Scams Related to Disasters

Social media amplifies everything, regardless of whether it is used to promote good or to cause harm. In the wake of the Nepal earthquake, according to one outlet, numerous online donation sites have been created by con artists, who use scam donation “asks” to collect banking information from ill-informed users, pocketing their donations. Others are created by well-meaning people or groups. They may intend to do good with the donations, but they lack the infrastructure of an established charity. Still others are “click bait” designed to create a large number of followers that can later be sold to a new page owner. In the end, however, social media channels are increasingly seen as critical players in disaster preparedness and response. Now more than ever, immediate, real-time information about events can provide greater situational awareness, leading to better decision making before, during, and after a catastrophic event.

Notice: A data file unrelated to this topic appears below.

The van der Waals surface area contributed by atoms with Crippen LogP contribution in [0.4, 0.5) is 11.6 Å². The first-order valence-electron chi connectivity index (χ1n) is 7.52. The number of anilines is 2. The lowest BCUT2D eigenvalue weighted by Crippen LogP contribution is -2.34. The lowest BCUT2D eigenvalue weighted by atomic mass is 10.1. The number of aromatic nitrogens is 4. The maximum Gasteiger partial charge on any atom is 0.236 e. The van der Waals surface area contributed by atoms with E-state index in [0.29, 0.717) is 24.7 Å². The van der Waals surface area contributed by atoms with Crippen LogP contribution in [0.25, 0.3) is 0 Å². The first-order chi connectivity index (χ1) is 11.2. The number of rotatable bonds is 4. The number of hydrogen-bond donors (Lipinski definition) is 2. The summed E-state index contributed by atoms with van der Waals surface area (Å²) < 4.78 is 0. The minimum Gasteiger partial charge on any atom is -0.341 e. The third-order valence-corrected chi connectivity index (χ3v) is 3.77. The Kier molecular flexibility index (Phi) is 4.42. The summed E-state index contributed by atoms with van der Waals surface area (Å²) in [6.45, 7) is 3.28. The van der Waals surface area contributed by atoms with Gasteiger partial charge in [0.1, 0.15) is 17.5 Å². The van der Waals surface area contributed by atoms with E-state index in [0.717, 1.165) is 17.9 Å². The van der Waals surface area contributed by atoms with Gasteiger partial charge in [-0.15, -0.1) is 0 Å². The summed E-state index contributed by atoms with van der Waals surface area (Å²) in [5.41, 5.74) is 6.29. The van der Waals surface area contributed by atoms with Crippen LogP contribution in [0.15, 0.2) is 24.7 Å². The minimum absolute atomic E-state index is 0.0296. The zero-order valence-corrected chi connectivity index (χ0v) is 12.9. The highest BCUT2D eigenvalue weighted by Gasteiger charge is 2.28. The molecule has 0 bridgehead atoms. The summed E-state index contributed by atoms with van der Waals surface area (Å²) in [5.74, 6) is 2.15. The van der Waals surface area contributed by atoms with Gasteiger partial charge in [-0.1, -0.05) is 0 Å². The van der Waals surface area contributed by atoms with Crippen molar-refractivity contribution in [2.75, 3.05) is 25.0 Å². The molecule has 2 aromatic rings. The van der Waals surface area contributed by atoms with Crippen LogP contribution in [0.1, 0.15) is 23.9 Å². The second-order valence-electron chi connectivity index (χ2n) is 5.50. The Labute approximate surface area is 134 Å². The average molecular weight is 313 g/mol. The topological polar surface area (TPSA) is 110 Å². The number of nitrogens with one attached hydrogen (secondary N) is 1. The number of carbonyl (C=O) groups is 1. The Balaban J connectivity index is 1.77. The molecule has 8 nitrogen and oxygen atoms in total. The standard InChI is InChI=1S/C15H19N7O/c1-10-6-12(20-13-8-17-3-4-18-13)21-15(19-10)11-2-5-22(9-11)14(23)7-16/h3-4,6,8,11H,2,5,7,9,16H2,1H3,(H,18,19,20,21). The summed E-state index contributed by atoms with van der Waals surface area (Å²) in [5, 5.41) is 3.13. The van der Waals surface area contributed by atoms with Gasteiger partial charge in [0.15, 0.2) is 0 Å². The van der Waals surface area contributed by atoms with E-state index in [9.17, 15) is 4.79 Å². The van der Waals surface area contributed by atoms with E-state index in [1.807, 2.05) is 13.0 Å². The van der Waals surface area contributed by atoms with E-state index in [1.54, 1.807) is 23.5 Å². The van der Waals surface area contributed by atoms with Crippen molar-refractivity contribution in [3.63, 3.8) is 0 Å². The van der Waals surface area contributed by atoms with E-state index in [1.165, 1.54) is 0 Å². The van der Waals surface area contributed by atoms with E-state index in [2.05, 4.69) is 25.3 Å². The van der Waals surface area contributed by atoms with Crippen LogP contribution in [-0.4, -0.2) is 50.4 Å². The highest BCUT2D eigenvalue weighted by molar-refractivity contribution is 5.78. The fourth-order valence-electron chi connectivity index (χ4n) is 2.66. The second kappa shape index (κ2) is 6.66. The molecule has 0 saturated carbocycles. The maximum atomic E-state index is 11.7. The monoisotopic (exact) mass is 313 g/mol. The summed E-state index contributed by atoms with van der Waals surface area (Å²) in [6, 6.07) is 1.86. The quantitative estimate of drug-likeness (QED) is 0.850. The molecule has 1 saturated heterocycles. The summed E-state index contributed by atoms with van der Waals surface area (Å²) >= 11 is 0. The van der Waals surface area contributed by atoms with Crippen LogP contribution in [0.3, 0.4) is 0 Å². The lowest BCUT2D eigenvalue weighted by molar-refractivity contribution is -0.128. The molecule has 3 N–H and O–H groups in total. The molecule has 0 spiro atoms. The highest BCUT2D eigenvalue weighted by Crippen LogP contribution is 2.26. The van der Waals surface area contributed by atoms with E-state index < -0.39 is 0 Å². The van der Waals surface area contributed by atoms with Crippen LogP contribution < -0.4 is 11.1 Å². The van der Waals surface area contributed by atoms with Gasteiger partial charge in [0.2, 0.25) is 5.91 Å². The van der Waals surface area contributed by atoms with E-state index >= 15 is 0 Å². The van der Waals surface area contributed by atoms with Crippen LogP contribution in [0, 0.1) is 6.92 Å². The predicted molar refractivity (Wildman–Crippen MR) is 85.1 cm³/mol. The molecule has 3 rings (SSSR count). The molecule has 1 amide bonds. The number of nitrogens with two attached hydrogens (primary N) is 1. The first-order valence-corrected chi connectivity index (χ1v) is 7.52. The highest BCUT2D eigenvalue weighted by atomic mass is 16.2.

Feature Photo Credit: Dutourdumonde Photography

This blog post is a continuation of our online series: The Impact of Social Media Around the World. Check out our last post!